Monday, January 2, 2012

The mess in Virginia gets a little more clear

Virginia is in quite a pickle. We currently have an 7 person field for the GOP nomination ticket. Of those seven, Huntsman, Bachmann, and Santorum didn't even try to get on the ticket in Virginia. Two, Perry and Gingrich, failed to get on. One, Paul, had to have his names verified during a 7 hour process. And one person, Romney, didn't even need to have his signatures verified through the more rigorous process. To Romney's credit and his innate thoroughness, he had his staff verify a sample of the names and determined, statistically, that his names would have pass the more rigorous process. He then turned in his list a week early.

Rick Perry then brought a lawsuit against the constitutionality of the ballot process - despite the fact that this is how it has been done for well over 12 years. One day later, he filed an injunction to have the printing of the ballots stopped. Four others have joined Perry in his constitutionality lawsuit: Bachmann, Gingrich, Huntsman, and Santorum. Of those 4, three of them barely even tried to get on. These lawsuits have yet to be resolved.

Then, in steps the Virginia Attorney General, Ken Cuccinelli. He stated that he would try to ram through legislation that would allow the other candidates the ability to appear on the 2012 primary ballot. This is an interesting move. Ken Cuccinelli will be running for governor of VA in 2013, challenging Bill Bolling. Bill Bolling is a member of Mitt Romney's Virginia leadership team. Bolling, and others, did call out Cuccinelli on this attempted move.

Today and to his credit, Ken Cuccinelli backed away from his statement. He stated:"I obviously feel very strongly that Virginia needs to change its ballot access requirements for our statewide elections. However, after working through different scenarios with Republican and Democratic leaders to attempt to make changes in time for the 2012 presidential election, my concern grows that we cannot find a way to make such changes fair to the Romney and Paul campaigns that qualified even with Virginia’s burdensome system. A further critical factor that I must consider is that changing the rules midstream is inconsistent with respecting and preserving the rule of law — something I am particularly sensitive to as Virginia’s attorney general."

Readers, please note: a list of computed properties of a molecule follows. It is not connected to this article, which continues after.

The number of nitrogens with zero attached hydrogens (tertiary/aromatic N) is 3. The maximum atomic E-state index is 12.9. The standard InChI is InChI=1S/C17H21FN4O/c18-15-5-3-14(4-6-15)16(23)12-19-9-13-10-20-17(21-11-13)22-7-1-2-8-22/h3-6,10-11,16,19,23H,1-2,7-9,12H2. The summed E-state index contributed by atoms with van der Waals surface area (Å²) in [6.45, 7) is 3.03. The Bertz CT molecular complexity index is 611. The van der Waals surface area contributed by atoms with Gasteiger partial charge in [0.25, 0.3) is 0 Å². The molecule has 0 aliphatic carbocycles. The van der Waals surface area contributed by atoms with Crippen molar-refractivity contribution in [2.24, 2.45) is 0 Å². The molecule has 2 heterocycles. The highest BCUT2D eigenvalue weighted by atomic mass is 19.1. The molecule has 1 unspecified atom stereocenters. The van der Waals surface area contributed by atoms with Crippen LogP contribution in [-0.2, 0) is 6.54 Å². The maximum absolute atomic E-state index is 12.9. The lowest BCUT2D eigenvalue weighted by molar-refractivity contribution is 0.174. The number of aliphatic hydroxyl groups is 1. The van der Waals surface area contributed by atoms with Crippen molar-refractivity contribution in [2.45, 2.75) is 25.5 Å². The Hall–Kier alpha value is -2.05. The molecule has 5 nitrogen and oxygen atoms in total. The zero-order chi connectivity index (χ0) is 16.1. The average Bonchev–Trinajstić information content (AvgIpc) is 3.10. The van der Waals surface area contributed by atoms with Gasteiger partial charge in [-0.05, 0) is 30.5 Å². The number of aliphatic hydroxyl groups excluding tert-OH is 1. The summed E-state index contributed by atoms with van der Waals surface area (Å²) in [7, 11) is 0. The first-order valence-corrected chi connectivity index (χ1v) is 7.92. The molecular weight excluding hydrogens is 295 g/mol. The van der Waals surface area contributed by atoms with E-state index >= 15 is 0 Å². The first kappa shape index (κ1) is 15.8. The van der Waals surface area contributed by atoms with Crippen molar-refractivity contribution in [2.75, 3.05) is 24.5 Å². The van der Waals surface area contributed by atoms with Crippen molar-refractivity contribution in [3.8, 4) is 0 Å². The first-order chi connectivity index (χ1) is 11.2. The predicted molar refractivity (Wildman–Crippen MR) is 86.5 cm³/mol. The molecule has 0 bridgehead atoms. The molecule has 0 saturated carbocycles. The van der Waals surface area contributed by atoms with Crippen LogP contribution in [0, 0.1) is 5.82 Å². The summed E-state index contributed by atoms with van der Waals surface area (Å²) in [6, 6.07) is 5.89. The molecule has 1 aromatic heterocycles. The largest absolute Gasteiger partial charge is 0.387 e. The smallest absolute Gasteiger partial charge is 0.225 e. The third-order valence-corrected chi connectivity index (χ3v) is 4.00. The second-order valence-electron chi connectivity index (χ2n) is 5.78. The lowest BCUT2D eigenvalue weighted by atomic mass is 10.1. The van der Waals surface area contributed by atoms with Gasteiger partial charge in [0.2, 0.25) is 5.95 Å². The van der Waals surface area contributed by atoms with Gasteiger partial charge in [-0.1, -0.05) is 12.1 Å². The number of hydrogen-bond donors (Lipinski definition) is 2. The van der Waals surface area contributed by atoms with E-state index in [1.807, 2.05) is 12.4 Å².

Yes, perhaps the rules are onerous, particularly in this crowded field. However, I do believe it was almost as crowded last time and everyone was able to make the ballot. To that point, I would have made the argument that last time they didn't as vigorously check the submitted names. But, as it turns out, they did. Romney, Fred, Rudy, McCain, Huckabee, and Paul all filed over 15,000 signatures each – well above the recommended minimums. ... Then they decided to attempt some kind of unprecedented “verification” process. Historically, forms have never been checked by either party, often they never even open the boxes." -Erick Erickson

Should Virginia reduce its requirements? Perhaps they will for future contests. It certainly does not help them that they will lose the money from the other candidates who will not be airing ads, spending time in their state campaigning, and building the coffers of their own senators and representatives campaigns. Having this 2 person race, out of 7, is the farthest thing Virginia wanted.

Basically, this comes down to organization. As it has been well documented over the past week, Mitt Romney is the most organized, most prepared, hands on guy in the contest. The others may have good ideas and want to be President. But it seems that Mitt Romney is the only one wanting to "earn it".


Ohio JOE said...

"Romney, Fred, Rudy, McCain, Huckabee, and Paul all filed over 15,000 signatures each – well above the recommended minimums. ..." First thanks for your work on this issue Machtyn, but I believe that in 2008, less than 15, 000 were needed. On a minor note, the VA primary was held post Supper Dupper Tuesday.

Machtyn said...

OJ: That's true. The requirement in 2008 was also 10,000/400 signatures. They actually loosened the requirements this year by stating if you have over 15,000 your signatures didn't go through the more rigorous verification. The RPV determined from past verification that no candidate has failed at greater than 33% at signature verification. I'd have a link for you, but I can't remember where I found this information.

Ohio JOE said...

No need to get a link, I believe you Machtyn. I agree with you that it is wise to get extra signatures to cover the invalid ones and yes 33% is a high rejection rate (unless you are paying somebody like ACORN,) but it seems a stupid rule not to verify signatures. That kind of makes a farce of the whole things.